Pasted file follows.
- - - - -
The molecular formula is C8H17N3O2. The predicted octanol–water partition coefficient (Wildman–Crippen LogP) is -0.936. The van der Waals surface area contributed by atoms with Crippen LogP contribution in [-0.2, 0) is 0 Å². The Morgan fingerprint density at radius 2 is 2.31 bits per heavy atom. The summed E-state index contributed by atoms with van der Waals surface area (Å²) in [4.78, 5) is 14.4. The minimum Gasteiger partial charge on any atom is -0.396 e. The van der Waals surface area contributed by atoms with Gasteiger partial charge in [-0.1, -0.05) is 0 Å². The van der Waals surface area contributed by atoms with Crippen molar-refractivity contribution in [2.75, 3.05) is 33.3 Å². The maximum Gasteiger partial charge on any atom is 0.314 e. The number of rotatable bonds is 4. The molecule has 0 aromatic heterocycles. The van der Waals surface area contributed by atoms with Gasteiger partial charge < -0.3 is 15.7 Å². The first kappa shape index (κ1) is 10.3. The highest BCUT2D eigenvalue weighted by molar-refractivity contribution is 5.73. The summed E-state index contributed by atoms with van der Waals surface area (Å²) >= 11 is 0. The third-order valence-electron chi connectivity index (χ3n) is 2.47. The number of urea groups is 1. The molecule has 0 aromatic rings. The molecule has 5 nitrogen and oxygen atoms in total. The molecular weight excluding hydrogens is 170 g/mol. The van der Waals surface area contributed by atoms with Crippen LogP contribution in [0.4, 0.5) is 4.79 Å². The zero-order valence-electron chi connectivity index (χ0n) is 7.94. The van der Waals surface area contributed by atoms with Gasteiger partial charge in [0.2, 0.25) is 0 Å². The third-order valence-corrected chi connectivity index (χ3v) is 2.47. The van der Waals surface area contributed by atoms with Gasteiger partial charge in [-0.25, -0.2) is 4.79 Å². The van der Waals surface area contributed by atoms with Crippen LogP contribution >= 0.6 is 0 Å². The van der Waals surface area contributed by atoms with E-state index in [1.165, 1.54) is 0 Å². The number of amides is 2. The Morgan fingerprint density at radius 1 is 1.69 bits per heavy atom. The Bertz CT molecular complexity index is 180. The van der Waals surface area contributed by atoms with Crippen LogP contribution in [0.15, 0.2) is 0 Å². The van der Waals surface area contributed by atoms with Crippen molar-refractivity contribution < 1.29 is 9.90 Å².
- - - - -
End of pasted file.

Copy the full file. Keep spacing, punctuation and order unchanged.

The molecular formula is C8H17N3O2. The predicted octanol–water partition coefficient (Wildman–Crippen LogP) is -0.936. The van der Waals surface area contributed by atoms with Crippen LogP contribution in [-0.2, 0) is 0 Å². The Morgan fingerprint density at radius 2 is 2.31 bits per heavy atom. The summed E-state index contributed by atoms with van der Waals surface area (Å²) in [4.78, 5) is 14.4. The minimum Gasteiger partial charge on any atom is -0.396 e. The van der Waals surface area contributed by atoms with Gasteiger partial charge in [-0.1, -0.05) is 0 Å². The van der Waals surface area contributed by atoms with Crippen molar-refractivity contribution in [2.75, 3.05) is 33.3 Å². The maximum Gasteiger partial charge on any atom is 0.314 e. The number of rotatable bonds is 4. The molecule has 0 aromatic heterocycles. The van der Waals surface area contributed by atoms with Gasteiger partial charge < -0.3 is 15.7 Å². The first kappa shape index (κ1) is 10.3. The highest BCUT2D eigenvalue weighted by molar-refractivity contribution is 5.73. The summed E-state index contributed by atoms with van der Waals surface area (Å²) >= 11 is 0. The third-order valence-electron chi connectivity index (χ3n) is 2.47. The number of urea groups is 1. The molecule has 0 aromatic rings. The molecule has 5 nitrogen and oxygen atoms in total. The molecular weight excluding hydrogens is 170 g/mol. The van der Waals surface area contributed by atoms with Crippen LogP contribution in [0.4, 0.5) is 4.79 Å². The zero-order valence-electron chi connectivity index (χ0n) is 7.94. The van der Waals surface area contributed by atoms with Gasteiger partial charge in [0.2, 0.25) is 0 Å². The third-order valence-corrected chi connectivity index (χ3v) is 2.47. The van der Waals surface area contributed by atoms with Gasteiger partial charge in [-0.25, -0.2) is 4.79 Å². The van der Waals surface area contributed by atoms with Crippen LogP contribution >= 0.6 is 0 Å². The van der Waals surface area contributed by atoms with E-state index in [1.165, 1.54) is 0 Å². The number of amides is 2. The Morgan fingerprint density at radius 1 is 1.69 bits per heavy atom. The Bertz CT molecular complexity index is 180. The van der Waals surface area contributed by atoms with Crippen LogP contribution in [0.15, 0.2) is 0 Å². The van der Waals surface area contributed by atoms with Crippen molar-refractivity contribution < 1.29 is 9.90 Å².